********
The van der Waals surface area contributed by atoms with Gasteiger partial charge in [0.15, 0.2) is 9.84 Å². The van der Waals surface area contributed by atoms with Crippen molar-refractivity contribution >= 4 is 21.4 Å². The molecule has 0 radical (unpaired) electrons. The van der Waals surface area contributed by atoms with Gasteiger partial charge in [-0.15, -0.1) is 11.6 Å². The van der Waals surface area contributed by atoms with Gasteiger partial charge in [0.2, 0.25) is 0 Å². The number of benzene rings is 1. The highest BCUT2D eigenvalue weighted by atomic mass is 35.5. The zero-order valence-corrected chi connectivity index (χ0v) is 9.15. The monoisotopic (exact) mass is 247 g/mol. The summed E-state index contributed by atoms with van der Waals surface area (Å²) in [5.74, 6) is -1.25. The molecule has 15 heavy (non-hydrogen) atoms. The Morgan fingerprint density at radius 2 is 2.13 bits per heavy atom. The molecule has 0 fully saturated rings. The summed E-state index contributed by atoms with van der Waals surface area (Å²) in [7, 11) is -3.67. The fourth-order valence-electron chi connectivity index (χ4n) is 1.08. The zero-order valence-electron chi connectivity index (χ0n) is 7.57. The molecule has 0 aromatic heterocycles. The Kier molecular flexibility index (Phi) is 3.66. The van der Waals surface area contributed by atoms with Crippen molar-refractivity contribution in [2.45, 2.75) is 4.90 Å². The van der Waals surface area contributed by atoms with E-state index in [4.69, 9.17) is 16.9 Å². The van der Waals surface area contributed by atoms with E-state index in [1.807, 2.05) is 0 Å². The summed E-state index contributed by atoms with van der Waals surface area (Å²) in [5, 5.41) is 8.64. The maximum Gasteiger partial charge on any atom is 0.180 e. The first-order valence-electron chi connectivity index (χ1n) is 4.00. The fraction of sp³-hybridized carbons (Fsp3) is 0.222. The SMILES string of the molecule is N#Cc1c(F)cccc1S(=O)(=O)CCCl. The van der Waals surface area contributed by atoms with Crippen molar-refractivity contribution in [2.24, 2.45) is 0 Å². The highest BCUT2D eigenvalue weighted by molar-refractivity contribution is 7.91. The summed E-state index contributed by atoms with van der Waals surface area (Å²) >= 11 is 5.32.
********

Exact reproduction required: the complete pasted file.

The van der Waals surface area contributed by atoms with Gasteiger partial charge in [0.15, 0.2) is 9.84 Å². The van der Waals surface area contributed by atoms with Crippen molar-refractivity contribution >= 4 is 21.4 Å². The molecule has 0 radical (unpaired) electrons. The van der Waals surface area contributed by atoms with Gasteiger partial charge in [-0.15, -0.1) is 11.6 Å². The van der Waals surface area contributed by atoms with Gasteiger partial charge in [0.2, 0.25) is 0 Å². The number of benzene rings is 1. The highest BCUT2D eigenvalue weighted by atomic mass is 35.5. The zero-order valence-corrected chi connectivity index (χ0v) is 9.15. The monoisotopic (exact) mass is 247 g/mol. The summed E-state index contributed by atoms with van der Waals surface area (Å²) in [5.74, 6) is -1.25. The molecule has 15 heavy (non-hydrogen) atoms. The Morgan fingerprint density at radius 2 is 2.13 bits per heavy atom. The molecule has 0 fully saturated rings. The summed E-state index contributed by atoms with van der Waals surface area (Å²) in [7, 11) is -3.67. The fourth-order valence-electron chi connectivity index (χ4n) is 1.08. The zero-order valence-electron chi connectivity index (χ0n) is 7.57. The molecule has 0 aromatic heterocycles. The Kier molecular flexibility index (Phi) is 3.66. The van der Waals surface area contributed by atoms with Crippen molar-refractivity contribution in [2.45, 2.75) is 4.90 Å². The van der Waals surface area contributed by atoms with E-state index in [4.69, 9.17) is 16.9 Å². The van der Waals surface area contributed by atoms with E-state index in [1.807, 2.05) is 0 Å². The summed E-state index contributed by atoms with van der Waals surface area (Å²) in [5, 5.41) is 8.64. The maximum Gasteiger partial charge on any atom is 0.180 e. The first-order valence-electron chi connectivity index (χ1n) is 4.00. The fraction of sp³-hybridized carbons (Fsp3) is 0.222. The SMILES string of the molecule is N#Cc1c(F)cccc1S(=O)(=O)CCCl. The van der Waals surface area contributed by atoms with Crippen molar-refractivity contribution in [2.24, 2.45) is 0 Å². The highest BCUT2D eigenvalue weighted by molar-refractivity contribution is 7.91. The summed E-state index contributed by atoms with van der Waals surface area (Å²) >= 11 is 5.32.